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Garfield County, Oklahoma
Garfield County Courthouse front.jpg
Garfield County Courthouse in Enid (2011)
Map of Oklahoma highlighting Garfield County
Location in the state of Oklahoma
Map of the U.S. highlighting Oklahoma
Oklahoma's location in the U.S.
Founded 1893
Named for James A. Garfield
Seat Enid
Largest city Enid
Area
 - Total
 - Land
 - Water

1,060 sq mi (2,745 km²)
1,058 sq mi (2,740 km²)
1.6 sq mi (4 km²), 0.2%
Population
 - (2020)
 - Density

62,846
57/sq mi (22/km²)
Congressional district 3rd
Time zone Central: UTC-6/-5
Website www.garfieldok.com
File:Enid Courthouse 1908.png

The county courthouse in 1908.

Garfield County is a county located in the U.S. state of Oklahoma. As of the 2020 census, the population was 62,846.[1] Enid is the county seat and largest city within Garfield County.[2] The county is named after President James A. Garfield.[3]

Garfield County comprises the Enid, OK Metropolitan Statistical Area.[4]

Prior to the Land Run of 1893, Garfield County was named O County and was part of the Cherokee Outlet, occupied by the Cherokee people following the Treaty of New Echota and the Cherokee trail of tears.[5] Historically, the area was a hunting ground for the Wichita, Osage, and Kiowa tribes.

The Chisholm Trail, stage coach lines, mail routes, and railroads passed through stations at Buffalo Springs and Skeleton, today known as Bison and Enid.[6][7] Railroad development in the county began four years prior to the land opening. Enid became a central hub within the county.[8] Historical railroads included Enid and Tonkawa Railway, Enid and Anadarko Railway, Blackwell, Enid and Southwestern Railway, Enid Central Railway and the Denver, Enid and Gulf Railroad.

Geography[]

According to the U.S. Census Bureau, the county has a total area of 1,060 square miles (2,700 km2), of which 1,058 square miles (2,740 km2) is land and 1.6 square miles (4.1 km2) (0.2%) is water.[9] Several creeks run through the county, including Black Bear, Boggy, Red Rock, Rock, Skeleton, and Turkey.[8]

Wheat is a major part of the Garfield County economy. Its county seat, Enid, is named the Wheat Capital of Oklahoma.

Adjacent counties[]

Major highways[]

  • US 60.svg U.S. Highway 60
  • US 64.svg U.S. Highway 64
  • US 81.svg U.S. Highway 81
  • US 412.svg U.S. Highway 412
  • Oklahoma State Highway 15.svg State Highway 15
  • Oklahoma State Highway 45.svg State Highway 45
  • Oklahoma State Highway 74.svg State Highway 74

Demographics[]

Historical populations
Census Pop.
1890 22,076
1900 10,037 −54.5%
1910 33,050 229.3%
1920 37,500 13.5%
1930 45,588 21.6%
1940 45,484 −0.2%
1950 52,820 16.1%
1960 52,975 0.3%
1970 55,365 4.5%
1980 62,820 13.5%
1990 56,735 −9.7%
2000 57,813 1.9%
2010 60,580 4.8%
U.S. Decennial Census[10]
1790-1960[11] 1900-1990[12]
1990-2000[13] 2010-2020[1]

Age pyramid for Garfield County, Oklahoma.

As of the census[14] of 2000, there were 57,813 people, 23,175 households, and 15,805 families residing in the county. The population density was 55 people per square mile (21/km2). There were 26,047 housing units at an average density of 25 per square mile (10/km2). The racial makeup of the county was 88.65% White, 3.26% Black or African American, 2.11% Native American, 0.85% Asian, 0.49% Pacific Islander, 2.02% from other races, and 2.62% from two or more races. 4.13% of the population were Hispanic or Latino of any race.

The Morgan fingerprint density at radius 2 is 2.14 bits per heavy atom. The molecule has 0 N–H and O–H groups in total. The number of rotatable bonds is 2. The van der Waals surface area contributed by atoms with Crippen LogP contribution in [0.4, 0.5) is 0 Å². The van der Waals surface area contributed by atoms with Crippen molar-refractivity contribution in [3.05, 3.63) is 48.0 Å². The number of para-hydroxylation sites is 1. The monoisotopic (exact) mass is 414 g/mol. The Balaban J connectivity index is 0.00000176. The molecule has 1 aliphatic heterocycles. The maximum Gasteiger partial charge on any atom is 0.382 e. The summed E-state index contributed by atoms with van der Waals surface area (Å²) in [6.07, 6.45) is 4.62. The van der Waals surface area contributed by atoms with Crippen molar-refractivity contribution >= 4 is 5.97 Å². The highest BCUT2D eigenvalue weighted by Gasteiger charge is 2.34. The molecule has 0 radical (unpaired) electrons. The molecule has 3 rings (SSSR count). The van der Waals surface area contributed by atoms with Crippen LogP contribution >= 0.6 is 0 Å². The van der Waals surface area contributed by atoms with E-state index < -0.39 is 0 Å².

There were 23,175 households, out of which 31.40% had children under the age of 18 living with them, 54.20% were married couples living together, 10.50% had a female householder with no husband present, and 31.80% were non-families. 27.70% of all households were made up of individuals, and 12.10% had someone living alone who was 65 years of age or older. The average household size was 2.42 and the average family size was 2.95.

In the county, the population was spread out, with 25.00% under the age of 18, 9.10% from 18 to 24, 27.30% from 25 to 44, 22.50% from 45 to 64, and 16.00% who were 65 years of age or older. The median age was 38 years. For every 100 females there were 93.70 males. For every 100 females age 18 and over, there were 90.40 males.

The median income for a household in the county was $33,006, and the median income for a family was $39,872. Males had a median income of $29,921 versus $20,791 for females. The per capita income for the county was $17,457. About 10.50% of families and 13.90% of the population were below the poverty line, including 19.70% of those under age 18 and 10.40% of those age 65 or over.

Politics[]

Voter registration and party enrollment as of January 15, 2019[15]
Party Number of Voters Percentage
Template:Party color cell Democratic 7,160 23.56%
Template:Party color cell Republican 18,472 60.79%
Template:Party color cell Others 4,753 15.64%
Total 30,385 100%

Early map of Garfield County.

United States presidential election results for Garfield County, Oklahoma[16]
Year Republican Democratic Third party
No.  % No.  % No.  %
2020 16,970 75.66% 4,919 21.93% 541 2.41%
2016 16,009 73.74% 4,397 20.25% 1,304 6.01%
2012 15,177 76.23% 4,733 23.77% 0 0.00%
2008 17,067 75.48% 5,545 24.52% 0 0.00%
2004 17,685 76.00% 5,586 24.00% 0 0.00%
2000 14,902 68.73% 6,543 30.18% 238 1.10%
1996 11,712 53.62% 7,504 34.36% 2,625 12.02%
1992 13,095 51.38% 6,720 26.37% 5,670 22.25%
1988 15,248 64.78% 8,067 34.27% 223 0.95%
1984 19,642 76.92% 5,730 22.44% 162 0.63%